Volatility Is Dangerous for the Markets

By Alex Gurvich, portfolio manager at The Rockledge Group

NEW YORK ( TheStreet) -- I spoke at a conference recently, presenting my ideas about generating alpha.

As I spoke, some folks were nodding their heads in agreement, some were doing their BlackBerry prayer and some were simply not present. Typically that's how it would end: some exchange of ideas, a nice conversation, but no more.

But I had more to say. I started talking about volatility and how it affects the generation of alpha. The effect, unintentionally, was amazing: The heads went up, the BlackBerrys went down and the room became focused. It was as if everyone had been given an intravenous injection of 5-hour Energy.

So what is it about volatility? The standard textbook definition I teach to my finance students when I am not managing client portfolios is that volatility (or standard deviation) is the square root of variance, which is the sum of squared deviations of stock returns from its mean.

Now if that is not a mouthful, I don't know what is. It is certainly not this definition that makes people pay attention. A more common definition of volatility is the riskiness of a security.

There is something about volatility that simply gets everyone's attention. Although I wish I could take credit for the reaction I got at the conference, it was the mention of volatility that generated the excitement. Volatility typically brings out gut reaction and gets everyone excited. It is like a roller-coaster, exciting and scary and the same time.

The higher the volatility, the stronger our reaction up and down.

It is well documented that current volatility is considered low. The chart below shows the level of the S&P 500 index on the left scale and the rolling 12 months of volatility on the right scale.

The reason everyone perked up when I started speaking about volatility is I raised an issue everyone has buried under the carpet as of late. No one, whether in the audience or my company's clients, believes volatility should be this low, but we don't talk about it.

There are many things that are driving this view. The economy is sluggish and the main barrier to growth is unemployment, which is stubbornly high. We have the "fiscal cliff" situation that, if not resolved, can potentially slow the recovery. The European recession is in full swing and there is some risk of a breakdown of the European monetary union. The on-again, off-again crisis in the Middle East in Syria and, more significantly, the confrontation with Iran can drive even more uncertainty in the world markets.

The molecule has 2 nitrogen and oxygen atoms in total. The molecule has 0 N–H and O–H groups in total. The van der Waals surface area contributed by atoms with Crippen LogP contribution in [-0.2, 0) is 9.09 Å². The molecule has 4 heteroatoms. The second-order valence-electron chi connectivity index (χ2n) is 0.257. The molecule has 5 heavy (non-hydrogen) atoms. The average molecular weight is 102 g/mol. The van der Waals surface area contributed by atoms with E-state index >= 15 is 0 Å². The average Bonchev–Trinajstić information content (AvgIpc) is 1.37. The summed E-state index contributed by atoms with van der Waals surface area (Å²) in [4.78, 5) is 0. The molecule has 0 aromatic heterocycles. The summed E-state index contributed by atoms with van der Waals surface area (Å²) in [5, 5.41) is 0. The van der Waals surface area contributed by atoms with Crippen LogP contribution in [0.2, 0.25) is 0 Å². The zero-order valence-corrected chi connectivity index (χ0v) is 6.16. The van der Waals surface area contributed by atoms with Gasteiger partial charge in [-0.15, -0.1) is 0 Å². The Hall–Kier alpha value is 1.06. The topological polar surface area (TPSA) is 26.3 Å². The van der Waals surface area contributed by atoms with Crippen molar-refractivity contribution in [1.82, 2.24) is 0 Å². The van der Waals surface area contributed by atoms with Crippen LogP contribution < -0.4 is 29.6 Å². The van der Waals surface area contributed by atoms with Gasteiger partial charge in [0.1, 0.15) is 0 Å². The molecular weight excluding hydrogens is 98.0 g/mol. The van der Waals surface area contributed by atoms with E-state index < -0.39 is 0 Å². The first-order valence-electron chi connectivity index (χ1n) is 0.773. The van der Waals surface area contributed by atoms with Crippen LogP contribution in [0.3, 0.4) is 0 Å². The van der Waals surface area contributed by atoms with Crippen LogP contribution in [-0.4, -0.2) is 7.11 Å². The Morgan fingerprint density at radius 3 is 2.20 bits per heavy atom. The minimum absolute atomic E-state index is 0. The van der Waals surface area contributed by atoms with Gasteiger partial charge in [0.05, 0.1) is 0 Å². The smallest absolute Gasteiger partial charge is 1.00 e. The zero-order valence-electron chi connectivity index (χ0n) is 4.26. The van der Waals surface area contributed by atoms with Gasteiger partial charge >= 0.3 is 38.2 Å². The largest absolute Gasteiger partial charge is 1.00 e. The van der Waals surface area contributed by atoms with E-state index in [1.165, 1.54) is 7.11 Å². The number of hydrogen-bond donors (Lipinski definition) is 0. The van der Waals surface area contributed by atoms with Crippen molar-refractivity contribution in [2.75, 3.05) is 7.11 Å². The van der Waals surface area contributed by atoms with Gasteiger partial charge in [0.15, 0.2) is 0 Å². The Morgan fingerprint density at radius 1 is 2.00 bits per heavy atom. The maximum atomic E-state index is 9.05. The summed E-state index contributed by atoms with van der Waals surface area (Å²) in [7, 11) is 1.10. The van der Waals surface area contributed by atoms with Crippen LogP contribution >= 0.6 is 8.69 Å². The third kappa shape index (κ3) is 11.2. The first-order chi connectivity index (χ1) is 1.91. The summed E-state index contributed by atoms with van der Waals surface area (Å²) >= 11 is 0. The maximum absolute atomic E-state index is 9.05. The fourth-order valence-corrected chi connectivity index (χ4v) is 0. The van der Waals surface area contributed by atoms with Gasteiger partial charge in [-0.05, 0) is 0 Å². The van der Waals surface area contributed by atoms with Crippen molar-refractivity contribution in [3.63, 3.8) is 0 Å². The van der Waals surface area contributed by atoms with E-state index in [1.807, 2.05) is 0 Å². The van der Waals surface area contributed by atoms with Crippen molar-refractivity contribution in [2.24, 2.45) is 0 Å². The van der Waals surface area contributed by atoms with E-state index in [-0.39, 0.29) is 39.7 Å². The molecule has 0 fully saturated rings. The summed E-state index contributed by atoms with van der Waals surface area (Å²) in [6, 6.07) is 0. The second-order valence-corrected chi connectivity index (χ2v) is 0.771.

In addition, the implied volatility is low as well. The implied volatility has many explanations: There is the fundamental financial definition that says it is based on today's option price of the S&P 500 index, from which the future (or implied) volatility can be derived using the Black Scholes option pricing model.

But, more commonly, implied volatility is called a fear factor or, as some contrarians call it, the complacency factor, depending on your own perspective of the market. We even have a well-established index that tracks this; the VIX, which is the 30-day derived (implied) volatility based on current S&P 500 option pricing.

Even if you look at the VIX chart, you can see how low, relatively speaking, is today's implied volatility. The chart also illustrates how the fear factor is always opposite of the booming market: When the market is going up, the fear factor (i.e. the VIX) goes down, and when the market is going down, the VIX goes up.

Looking at both charts, we could conclude that investors are confident of the future market direction and, despite many domestic and global uncertainties, they don't foresee major market gyrations in the near future.

That, of course, can be the end of the story. Unfortunately, it does not satisfy my own curiosity, nor does it allay any of my risk-averse fears. Fortunately, there is another way of looking at volatility, which may provide some answers to us, or at least allow us a glimpse into the future.

A suggested way to look at volatility is through the ratio of implied volatility to historical (realized) volatility. The next chart shows the level of the S&P 500 index on the left scale and the ratio of VIX to the rolling 12 months of volatility on the right scale (the ratio of IV/HV or Implied Volatility divided by the Historic Volatility).

I can discern three periods here: From 1999 to 2002, the market went down, while the ratio stayed in the same range; then from 2002 to 2007, the market is going up, while the ratio is going up as well, and then from 2008 to now, the market is going up, while the ratio has huge swings.

In other words, during this third period, the volatility (or the dispersion of highs and lows) of the IV/HV ratio is increasingly high.

The swings are large and that does not bode well for the market. What this last period is telling me is that although the market has been going up, investors are highly skittish and nervous. Clearly, this does not tell us what the market or what the volatility will be next year, but it does confirm what everyone is thinking -- that our economic and market future is shaky.

A prudent investor should be conservative and allocate less to risky assets and more to alternative strategies, which are non-correlated to the major market indices.

This article was written by an independent contributor, separate from TheStreet's regular news coverage.

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